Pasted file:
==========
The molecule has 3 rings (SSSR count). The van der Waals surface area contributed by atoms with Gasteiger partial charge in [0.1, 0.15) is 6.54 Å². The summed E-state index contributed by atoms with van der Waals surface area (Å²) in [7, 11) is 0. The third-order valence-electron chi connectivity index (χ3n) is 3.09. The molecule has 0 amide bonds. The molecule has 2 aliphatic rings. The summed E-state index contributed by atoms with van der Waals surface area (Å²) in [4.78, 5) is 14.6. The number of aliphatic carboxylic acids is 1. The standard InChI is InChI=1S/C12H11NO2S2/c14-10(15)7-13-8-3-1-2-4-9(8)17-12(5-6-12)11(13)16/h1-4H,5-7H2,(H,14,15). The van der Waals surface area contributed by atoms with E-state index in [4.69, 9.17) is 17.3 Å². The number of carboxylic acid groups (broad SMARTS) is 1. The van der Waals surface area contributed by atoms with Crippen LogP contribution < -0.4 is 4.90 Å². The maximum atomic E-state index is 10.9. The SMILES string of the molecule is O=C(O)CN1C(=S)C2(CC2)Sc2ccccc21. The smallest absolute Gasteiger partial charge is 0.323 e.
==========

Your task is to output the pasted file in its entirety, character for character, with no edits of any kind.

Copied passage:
The molecule has 3 rings (SSSR count). The van der Waals surface area contributed by atoms with Gasteiger partial charge in [0.1, 0.15) is 6.54 Å². The summed E-state index contributed by atoms with van der Waals surface area (Å²) in [7, 11) is 0. The third-order valence-electron chi connectivity index (χ3n) is 3.09. The molecule has 0 amide bonds. The molecule has 2 aliphatic rings. The summed E-state index contributed by atoms with van der Waals surface area (Å²) in [4.78, 5) is 14.6. The number of aliphatic carboxylic acids is 1. The standard InChI is InChI=1S/C12H11NO2S2/c14-10(15)7-13-8-3-1-2-4-9(8)17-12(5-6-12)11(13)16/h1-4H,5-7H2,(H,14,15). The van der Waals surface area contributed by atoms with E-state index in [4.69, 9.17) is 17.3 Å². The number of carboxylic acid groups (broad SMARTS) is 1. The van der Waals surface area contributed by atoms with Crippen LogP contribution < -0.4 is 4.90 Å². The maximum atomic E-state index is 10.9. The SMILES string of the molecule is O=C(O)CN1C(=S)C2(CC2)Sc2ccccc21. The smallest absolute Gasteiger partial charge is 0.323 e.